Prime divisors of 120 = 2, 4, 8, 3, 24, 5
The divisors of 63 are: 1, 3, 7, 9, 21, 63.
1, 3, 7, 9, 21, 63.
1, 3, 7, 9, 21, 63
1, 3, 7, 9, 21, 63.
293 only has two divisors because it is a prime number. The divisors are 1 and 293.
Since 7 is a prime, its only divisors are 1 and 7.
23 is a prime number. It has two divisors.
7 and 9 are divisors of 63.
3 is the prime number, because it has only itself and the number 1 as divisors. 4 and 10 have other divisors, such as 2, and are hence not prime.
yes. The only divisors of a prime number are itself and 1. Without counting the prime number, the sum of it's divisors is always 1.
29 is a prime number and so its only divisors are 1 and 29.
Because five is a prime number its only divisors are 1 and itself.
Since 11 is a prime number, its only divisors are 1 and itself.
13 is prime number therefore it only has two divisors 1 and 13
Any prime number to the 99th power has one hundred divisors.
Numbers called relatively prime or mutually prime have no common factors or divisors other than 1. Numbers having any common factors or divisors greater than 1 are not relatively or mutually prime.
Composite, for it has four positive integer divisors, 1, 3, 9, 27. To be a prime number, it needs to have only two integer divisors, 1 and itself.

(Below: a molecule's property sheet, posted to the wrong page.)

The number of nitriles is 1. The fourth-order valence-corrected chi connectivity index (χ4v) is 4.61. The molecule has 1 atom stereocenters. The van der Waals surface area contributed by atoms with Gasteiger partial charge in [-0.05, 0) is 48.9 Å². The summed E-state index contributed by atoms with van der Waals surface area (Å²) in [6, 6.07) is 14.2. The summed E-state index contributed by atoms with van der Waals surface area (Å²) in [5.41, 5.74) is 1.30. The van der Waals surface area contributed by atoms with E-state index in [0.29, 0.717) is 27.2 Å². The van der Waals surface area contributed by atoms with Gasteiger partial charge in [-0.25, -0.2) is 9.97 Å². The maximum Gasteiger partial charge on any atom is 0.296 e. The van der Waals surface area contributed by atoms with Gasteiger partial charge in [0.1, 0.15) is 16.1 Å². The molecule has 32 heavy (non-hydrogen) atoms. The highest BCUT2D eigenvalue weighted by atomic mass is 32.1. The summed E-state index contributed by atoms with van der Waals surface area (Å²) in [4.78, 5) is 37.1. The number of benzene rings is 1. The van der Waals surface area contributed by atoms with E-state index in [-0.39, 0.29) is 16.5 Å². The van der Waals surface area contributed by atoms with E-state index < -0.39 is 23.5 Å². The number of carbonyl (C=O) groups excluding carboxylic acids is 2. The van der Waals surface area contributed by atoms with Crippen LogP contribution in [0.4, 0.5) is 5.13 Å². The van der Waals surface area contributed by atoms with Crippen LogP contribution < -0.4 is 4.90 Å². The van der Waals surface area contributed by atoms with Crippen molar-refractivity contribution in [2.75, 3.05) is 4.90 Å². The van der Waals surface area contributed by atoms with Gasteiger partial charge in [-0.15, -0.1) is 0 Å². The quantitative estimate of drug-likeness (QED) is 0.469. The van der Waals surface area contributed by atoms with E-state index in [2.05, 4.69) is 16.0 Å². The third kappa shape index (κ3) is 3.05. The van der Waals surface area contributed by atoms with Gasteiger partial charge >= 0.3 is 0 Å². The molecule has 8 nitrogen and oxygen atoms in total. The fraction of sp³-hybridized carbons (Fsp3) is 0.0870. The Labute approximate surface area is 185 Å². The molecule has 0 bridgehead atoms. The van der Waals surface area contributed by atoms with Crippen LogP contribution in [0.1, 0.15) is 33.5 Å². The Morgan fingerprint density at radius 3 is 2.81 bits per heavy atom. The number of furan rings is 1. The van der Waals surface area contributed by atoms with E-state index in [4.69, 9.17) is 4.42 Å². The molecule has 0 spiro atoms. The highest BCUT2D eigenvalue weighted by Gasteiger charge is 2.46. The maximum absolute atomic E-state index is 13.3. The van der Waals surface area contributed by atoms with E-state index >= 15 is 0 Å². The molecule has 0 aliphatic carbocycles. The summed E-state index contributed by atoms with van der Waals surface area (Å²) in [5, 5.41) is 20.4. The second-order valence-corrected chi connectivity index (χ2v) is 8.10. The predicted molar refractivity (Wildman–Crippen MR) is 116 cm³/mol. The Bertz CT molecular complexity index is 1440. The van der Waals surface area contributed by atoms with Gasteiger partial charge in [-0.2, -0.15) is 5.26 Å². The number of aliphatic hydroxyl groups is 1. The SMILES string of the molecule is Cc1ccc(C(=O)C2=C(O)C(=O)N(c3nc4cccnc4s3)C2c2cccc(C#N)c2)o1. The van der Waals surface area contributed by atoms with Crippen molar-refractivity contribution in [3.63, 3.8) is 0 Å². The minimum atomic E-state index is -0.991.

Most certainly not. A prime is a number that has exactly two divisors: 1 and itself. Example: 2 is a prime. 4 is not; its divisors are: 1, 2 and 4.
No, 63 is not prime.
109 is a prime number. Therefore, the only divisors are 1and 109.
Co-prime or relatively prime.
47 does not have 4 prime numbers (factors or divisors).
Eight. The odd divisors of 756 are: 1, 3, 7, 9, 21, 27, 63, 189.
An integer (call it 'x') has exactly 3 divisors if and only if it is the square of a prime number. In other words, to generate a list of integers with exactly 3 divisors, just keep squaring prime numbers. A number with 3 divisors cannot be prime (a prime number has only 2 divisors, 1 and itself). So it must be a composite number, which is a number that can be factored as a product of prime numbers (Fundamental Theorem of Arithmetic) -- i.e. a composite number must have at least one prime divisor. In the case where the number has only 3 divisors, two of them are 1 and the number itself (neither of which are prime). Therefore the third divisor must be a prime number. So the three divisors of 'x' are: 1, p, x where p is prime. Now since p is a divisor (or factor) of x, and the only other divisor besides 1 and x itself, x must equal p*p -- or x=p^2 . Obvious x can't equal p*x and if x = p*1, x=p so x is prime, or has only 2 divisors... If x = p^(3) , then x = p*p* p , or p*(p^2) ... this means that p^2 would also have to be a divisor of x, and this would contradict with x having only 3 divisors. For the same reason, x = p^(greater than 3) is also not possible. So the only possibility is that an integer with exactly 3 divisors is the square of a prime number "p". The divisors are 1, p, and p^2. I'm sure there's a simpler, more elegant way of explaining this, but it should be clear enough.